Abstract
A stable or locallyoptimal cut of a graph is a cut whose weight cannot be increased by changing the side of a single vertex. Equivalently, a cut is stable if all vertices have the (weighted) majority of their neighbors on the other side. Finding a stable cut is a prototypical PLScomplete problem that has been studied in the context of local search and of algorithmic game theory.
In this paper we study Min Stable Cut, the problem of finding a stable cut of minimum weight, which is closely related to the Price of Anarchy of the Max Cut game. Since this problem is NPhard, we study its complexity on graphs of low treewidth, low degree, or both. We begin by showing that the problem remains weakly NPhard on severely restricted trees, so bounding treewidth alone cannot make it tractable. We match this hardness with a pseudopolynomial DP algorithm solving the problem in time (Δ⋅ W)^{O(tw)}n^{O(1)}, where tw is the treewidth, Δ the maximum degree, and W the maximum weight. On the other hand, bounding Δ is also not enough, as the problem is NPhard for unweighted graphs of bounded degree. We therefore parameterize Min Stable Cut by both tw and Δ and obtain an FPT algorithm running in time 2^{O(Δtw)}(n+log W)^{O(1)}. Our main result for the weighted problem is to provide a reduction showing that both aforementioned algorithms are essentially optimal, even if we replace treewidth by pathwidth: if there exists an algorithm running in (nW)^{o(pw)} or 2^{o(Δpw)}(n+log W)^{O(1)}, then the ETH is false. Complementing this, we show that we can, however, obtain an FPT approximation scheme parameterized by treewidth, if we consider almoststable solutions, that is, solutions where no single vertex can unilaterally increase the weight of its incident cut edges by more than a factor of (1+ε).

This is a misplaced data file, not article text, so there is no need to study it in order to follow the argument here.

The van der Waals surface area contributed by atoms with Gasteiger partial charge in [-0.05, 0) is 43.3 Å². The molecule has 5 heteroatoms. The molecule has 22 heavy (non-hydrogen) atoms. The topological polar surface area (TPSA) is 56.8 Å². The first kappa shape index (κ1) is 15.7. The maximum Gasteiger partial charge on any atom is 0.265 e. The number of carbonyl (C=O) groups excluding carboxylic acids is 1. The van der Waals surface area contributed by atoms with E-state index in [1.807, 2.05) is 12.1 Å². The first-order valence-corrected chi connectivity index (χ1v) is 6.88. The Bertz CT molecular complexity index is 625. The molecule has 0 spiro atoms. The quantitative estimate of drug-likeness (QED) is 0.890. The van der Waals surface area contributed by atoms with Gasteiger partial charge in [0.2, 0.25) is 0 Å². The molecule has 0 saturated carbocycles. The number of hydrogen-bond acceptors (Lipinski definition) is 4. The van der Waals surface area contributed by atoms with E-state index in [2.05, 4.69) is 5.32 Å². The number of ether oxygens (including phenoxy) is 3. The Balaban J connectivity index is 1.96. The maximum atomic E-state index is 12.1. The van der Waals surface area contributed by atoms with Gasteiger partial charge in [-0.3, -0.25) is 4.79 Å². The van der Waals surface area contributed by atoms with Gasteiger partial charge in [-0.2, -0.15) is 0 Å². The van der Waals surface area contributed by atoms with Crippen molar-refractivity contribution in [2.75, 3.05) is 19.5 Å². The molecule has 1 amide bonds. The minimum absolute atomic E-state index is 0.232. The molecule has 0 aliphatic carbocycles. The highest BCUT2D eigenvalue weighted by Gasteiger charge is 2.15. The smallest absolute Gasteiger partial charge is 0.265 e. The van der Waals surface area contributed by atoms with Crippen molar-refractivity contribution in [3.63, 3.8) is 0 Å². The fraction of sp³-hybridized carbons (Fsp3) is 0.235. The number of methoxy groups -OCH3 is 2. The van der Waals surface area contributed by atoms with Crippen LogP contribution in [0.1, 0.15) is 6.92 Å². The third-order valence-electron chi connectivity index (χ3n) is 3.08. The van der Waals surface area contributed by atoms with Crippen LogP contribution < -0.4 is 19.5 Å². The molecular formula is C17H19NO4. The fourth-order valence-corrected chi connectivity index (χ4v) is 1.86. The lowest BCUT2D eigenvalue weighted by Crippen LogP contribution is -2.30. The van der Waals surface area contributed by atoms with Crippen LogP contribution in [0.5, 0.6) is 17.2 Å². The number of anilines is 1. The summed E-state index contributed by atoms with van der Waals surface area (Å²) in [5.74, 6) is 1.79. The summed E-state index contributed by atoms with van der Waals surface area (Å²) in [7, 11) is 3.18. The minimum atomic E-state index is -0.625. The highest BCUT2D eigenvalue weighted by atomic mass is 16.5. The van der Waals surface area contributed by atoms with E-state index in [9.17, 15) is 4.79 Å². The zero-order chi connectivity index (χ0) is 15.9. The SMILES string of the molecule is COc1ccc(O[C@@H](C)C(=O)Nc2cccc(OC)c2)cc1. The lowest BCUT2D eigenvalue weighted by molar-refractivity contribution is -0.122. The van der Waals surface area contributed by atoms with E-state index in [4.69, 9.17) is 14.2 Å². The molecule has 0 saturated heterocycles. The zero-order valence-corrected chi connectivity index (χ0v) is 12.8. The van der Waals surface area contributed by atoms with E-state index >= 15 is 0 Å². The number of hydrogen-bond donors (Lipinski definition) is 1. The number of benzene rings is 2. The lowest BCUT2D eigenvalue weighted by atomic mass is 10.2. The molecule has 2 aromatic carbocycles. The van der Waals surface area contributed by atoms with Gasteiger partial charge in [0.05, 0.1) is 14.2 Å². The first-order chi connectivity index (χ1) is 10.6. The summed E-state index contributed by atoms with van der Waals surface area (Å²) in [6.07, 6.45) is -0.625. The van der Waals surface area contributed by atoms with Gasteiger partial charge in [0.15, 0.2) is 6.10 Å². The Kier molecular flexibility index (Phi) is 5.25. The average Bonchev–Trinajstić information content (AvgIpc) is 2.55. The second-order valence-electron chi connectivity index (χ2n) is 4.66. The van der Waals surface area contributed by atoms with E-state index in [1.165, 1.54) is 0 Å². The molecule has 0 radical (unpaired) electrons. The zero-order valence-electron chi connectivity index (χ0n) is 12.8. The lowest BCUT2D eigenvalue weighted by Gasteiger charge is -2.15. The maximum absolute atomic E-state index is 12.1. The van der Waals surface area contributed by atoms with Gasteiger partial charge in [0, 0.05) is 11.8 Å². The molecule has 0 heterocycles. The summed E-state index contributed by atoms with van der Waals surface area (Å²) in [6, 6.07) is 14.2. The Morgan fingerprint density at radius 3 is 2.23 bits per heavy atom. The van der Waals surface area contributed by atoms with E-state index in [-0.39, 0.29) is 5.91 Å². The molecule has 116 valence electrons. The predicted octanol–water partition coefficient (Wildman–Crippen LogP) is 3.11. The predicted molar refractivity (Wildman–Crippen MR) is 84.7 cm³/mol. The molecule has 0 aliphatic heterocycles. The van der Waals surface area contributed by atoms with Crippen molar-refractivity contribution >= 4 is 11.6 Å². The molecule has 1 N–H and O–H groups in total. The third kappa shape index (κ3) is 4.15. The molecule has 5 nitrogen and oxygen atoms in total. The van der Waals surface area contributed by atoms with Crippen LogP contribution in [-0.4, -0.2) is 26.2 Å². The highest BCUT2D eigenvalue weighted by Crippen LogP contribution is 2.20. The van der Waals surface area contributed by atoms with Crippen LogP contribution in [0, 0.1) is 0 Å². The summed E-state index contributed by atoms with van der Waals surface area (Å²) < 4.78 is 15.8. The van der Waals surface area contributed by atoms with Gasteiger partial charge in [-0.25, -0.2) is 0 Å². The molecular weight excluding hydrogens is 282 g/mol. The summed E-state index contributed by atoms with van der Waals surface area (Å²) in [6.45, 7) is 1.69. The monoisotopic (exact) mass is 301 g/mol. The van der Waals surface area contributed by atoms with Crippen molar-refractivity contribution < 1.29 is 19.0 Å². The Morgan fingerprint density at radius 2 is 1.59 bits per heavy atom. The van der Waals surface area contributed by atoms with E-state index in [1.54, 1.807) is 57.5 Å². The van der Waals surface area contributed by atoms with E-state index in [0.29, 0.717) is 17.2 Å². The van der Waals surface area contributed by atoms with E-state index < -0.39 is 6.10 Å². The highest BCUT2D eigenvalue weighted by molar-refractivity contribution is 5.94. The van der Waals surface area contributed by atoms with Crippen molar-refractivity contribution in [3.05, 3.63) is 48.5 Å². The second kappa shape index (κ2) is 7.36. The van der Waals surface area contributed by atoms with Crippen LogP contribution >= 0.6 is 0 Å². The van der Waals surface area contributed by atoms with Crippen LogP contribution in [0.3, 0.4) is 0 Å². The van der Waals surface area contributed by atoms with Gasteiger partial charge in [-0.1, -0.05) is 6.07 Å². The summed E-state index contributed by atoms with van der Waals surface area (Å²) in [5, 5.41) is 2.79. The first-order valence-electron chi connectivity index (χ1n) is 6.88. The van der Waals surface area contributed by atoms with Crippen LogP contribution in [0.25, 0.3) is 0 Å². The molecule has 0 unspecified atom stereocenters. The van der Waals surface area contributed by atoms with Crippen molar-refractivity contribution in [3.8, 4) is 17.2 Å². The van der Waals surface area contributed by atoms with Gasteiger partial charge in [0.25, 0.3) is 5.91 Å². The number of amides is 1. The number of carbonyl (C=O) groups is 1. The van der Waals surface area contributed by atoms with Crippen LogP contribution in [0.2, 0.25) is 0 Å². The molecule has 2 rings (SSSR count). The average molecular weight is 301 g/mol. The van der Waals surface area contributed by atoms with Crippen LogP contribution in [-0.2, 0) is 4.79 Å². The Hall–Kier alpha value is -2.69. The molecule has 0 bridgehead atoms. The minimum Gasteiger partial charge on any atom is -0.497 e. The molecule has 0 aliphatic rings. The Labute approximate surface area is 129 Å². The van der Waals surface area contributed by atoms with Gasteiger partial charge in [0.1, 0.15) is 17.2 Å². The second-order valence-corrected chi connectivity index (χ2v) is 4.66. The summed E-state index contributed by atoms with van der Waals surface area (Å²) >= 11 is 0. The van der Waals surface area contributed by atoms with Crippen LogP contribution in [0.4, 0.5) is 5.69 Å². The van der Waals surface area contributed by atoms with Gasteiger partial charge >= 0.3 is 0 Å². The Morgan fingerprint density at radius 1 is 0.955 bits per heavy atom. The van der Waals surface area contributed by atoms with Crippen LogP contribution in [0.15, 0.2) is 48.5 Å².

Motivated by these mostly negative results, we consider Unweighted Min Stable Cut. Here our results already imply a much faster exact algorithm running in time Δ^{O(tw)}n^{O(1)}. We show that this is also probably essentially optimal: an algorithm running in n^{o(pw)} would contradict the ETH.
BibTeX  Entry
@InProceedings{lampis:LIPIcs.ICALP.2021.92,
author = {Lampis, Michael},
title = {{Minimum Stable Cut and Treewidth}},
booktitle = {48th International Colloquium on Automata, Languages, and Programming (ICALP 2021)},
pages = {92:192:16},
series = {Leibniz International Proceedings in Informatics (LIPIcs)},
ISBN = {9783959771955},
ISSN = {18688969},
year = {2021},
volume = {198},
editor = {Bansal, Nikhil and Merelli, Emanuela and Worrell, James},
publisher = {Schloss Dagstuhl  LeibnizZentrum f{\"u}r Informatik},
address = {Dagstuhl, Germany},
URL = {https://drops.dagstuhl.de/opus/volltexte/2021/14161},
URN = {urn:nbn:de:0030drops141616},
doi = {10.4230/LIPIcs.ICALP.2021.92},
annote = {Keywords: Treewidth, Local MaxCut, Nash Stability}
}
Keywords: 

Treewidth, Local MaxCut, Nash Stability 
Collection: 

48th International Colloquium on Automata, Languages, and Programming (ICALP 2021) 
Issue Date: 

2021 
Date of publication: 

02.07.2021